UCL Discovery
UCL home » Library Services » Electronic resources » UCL Discovery

CINOVA: a phase II study of CPC634 (nanoparticulate docetaxel) in patients with platinum resistant recurrent ovarian cancer

Boere, Ingrid; Vergote, Ignace; Hanssen, Rob; Jalving, Mathilde; Gennigens, Christine; Ottevanger, Petronella; van de Wouw, Yes J; ... Ledermann, Jonathan; + view all (2023) CINOVA: a phase II study of CPC634 (nanoparticulate docetaxel) in patients with platinum resistant recurrent ovarian cancer. International Journal of Gynecologic Cancer , 33 (8) pp. 1247-1252. 10.1136/ijgc-2023-004308. Green open access

[thumbnail of ijgc-2023-004460_Proof_hi.pdf]
Preview
Text
ijgc-2023-004460_Proof_hi.pdf - Accepted Version

Download (196kB) | Preview

Abstract

Objective: Recurrent platinum-resistant ovarian cancer has a poor prognosis with limited therapeutic options. Sub‐therapeutic intra-tumoral drug concentrations may add to therapy resistance. CPC634 (docetaxel entrapped in CriPec nanoparticles) was designed to enhance tumor accumulation of drug with localized drug release at the target site to increase therapeutic efficacy. This study investigated the therapeutic effect of CPC634 in patients with platinum-resistant ovarian cancer. / Methods: According to a Simon 2-stage design trial, the first stage included 13 patients, and 12 patients were enrolled in the second stage. Eligible patients had measurable disease and had progressed ≤6 months after the last platinum-based therapy. Platinum-refractory disease was excluded. In stage 1, the number of previous treatment lines was unlimited; in the second stage, a maximum of two prior lines altogether were allowed. The primary endpoint was the objective response rate by Response Evaluation Criteria in Solid Tumor (RECIST) V1.1. Secondary endpoints included safety, progression-free survival at 6 months, cancer antigen 125 (CA125) response, and disease control rate. / Results: The patients’ median age was 66 years (range 22–77) and most were International Federation of Gynecology and Obstetrics (FIGO) stage III (56%). The median number of previous treatment lines was 3 (range 3–5) in stage I and 2 (range 1–4) in stage II of the study. None of the patients had an objective response, one patient had a CA125 response (5%), and seven patients had stable disease at first evaluation (35%). Median progression-free survival was 1.4 months in stage 1 and 3.0 months in stage 2. Adverse events (all grades) were mainly gastrointestinal in 24 patients (96%), fatigue in 11 (44%), dyspnea in 10 (40%), and infections in 10 (40%) of patients. Grade 3 or higher adverse events occurred in 14 patients (36%), including gastrointestinal in 4 (16%), anemia in 3 (12%), and febrile neutropenia, fatigue, chronic kidney disease, dehydration, and hypertension each in 1 (4%) patient. The trial was stopped prematurely due to futility. / Conclusions: Treatment with CPC634 was feasible, but without apparent clinical activity in patients with recurrent platinum-resistant ovarian cancer. Side effects were mainly gastrointestinal in 24 (96%) patients, including nausea, vomiting, and decreased appetite, fatigue, anemia, and dyspnea.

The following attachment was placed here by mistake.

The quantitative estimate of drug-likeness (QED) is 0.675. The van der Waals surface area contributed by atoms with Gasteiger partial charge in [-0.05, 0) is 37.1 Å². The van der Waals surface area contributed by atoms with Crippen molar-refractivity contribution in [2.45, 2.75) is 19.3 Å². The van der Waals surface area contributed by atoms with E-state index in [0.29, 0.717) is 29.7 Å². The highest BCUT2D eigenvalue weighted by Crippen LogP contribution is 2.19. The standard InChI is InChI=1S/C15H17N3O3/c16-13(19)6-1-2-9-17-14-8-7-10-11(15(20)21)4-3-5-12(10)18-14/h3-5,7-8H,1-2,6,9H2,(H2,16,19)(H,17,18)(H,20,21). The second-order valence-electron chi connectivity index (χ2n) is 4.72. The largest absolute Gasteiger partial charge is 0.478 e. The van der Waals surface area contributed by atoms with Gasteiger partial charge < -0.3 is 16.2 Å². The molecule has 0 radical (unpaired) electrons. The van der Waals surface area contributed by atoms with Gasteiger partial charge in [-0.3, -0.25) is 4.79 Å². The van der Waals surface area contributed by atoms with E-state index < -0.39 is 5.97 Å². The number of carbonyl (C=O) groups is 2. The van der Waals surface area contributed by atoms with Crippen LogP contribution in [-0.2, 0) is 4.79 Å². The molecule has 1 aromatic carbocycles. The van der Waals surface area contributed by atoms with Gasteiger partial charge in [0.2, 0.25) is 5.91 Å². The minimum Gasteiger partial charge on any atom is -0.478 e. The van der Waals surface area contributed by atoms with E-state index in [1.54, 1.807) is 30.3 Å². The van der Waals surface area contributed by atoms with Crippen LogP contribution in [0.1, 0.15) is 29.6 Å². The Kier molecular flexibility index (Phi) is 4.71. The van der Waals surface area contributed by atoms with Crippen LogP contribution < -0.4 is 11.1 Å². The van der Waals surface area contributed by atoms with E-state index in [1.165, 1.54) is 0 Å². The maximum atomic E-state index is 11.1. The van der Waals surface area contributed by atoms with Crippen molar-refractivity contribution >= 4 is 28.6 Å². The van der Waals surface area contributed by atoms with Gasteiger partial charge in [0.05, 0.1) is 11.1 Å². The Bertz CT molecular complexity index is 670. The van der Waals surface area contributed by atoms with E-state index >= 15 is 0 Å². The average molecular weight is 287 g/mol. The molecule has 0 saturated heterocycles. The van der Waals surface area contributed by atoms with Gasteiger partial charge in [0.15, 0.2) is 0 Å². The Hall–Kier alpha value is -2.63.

Type: Article
Title: CINOVA: a phase II study of CPC634 (nanoparticulate docetaxel) in patients with platinum resistant recurrent ovarian cancer
Location: England
Open access status: An open access version is available from UCL Discovery
DOI: 10.1136/ijgc-2023-004308
Publisher version: https://doi.org/10.1136/ijgc-2023-004308
Language: English
Additional information: This version is the author accepted manuscript. For information on re-use, please refer to the publisher’s terms and conditions.
UCL classification: UCL
UCL > Provost and Vice Provost Offices > School of Life and Medical Sciences
UCL > Provost and Vice Provost Offices > School of Life and Medical Sciences > Faculty of Medical Sciences
UCL > Provost and Vice Provost Offices > School of Life and Medical Sciences > Faculty of Medical Sciences > Cancer Institute
UCL > Provost and Vice Provost Offices > School of Life and Medical Sciences > Faculty of Medical Sciences > Cancer Institute > Research Department of Oncology
URI: https://discovery.ucl.ac.uk/id/eprint/10175426
Downloads since deposit
76Downloads
Download activity - last month
Download activity - last 12 months
Downloads by country - last 12 months

Archive Staff Only

View Item View Item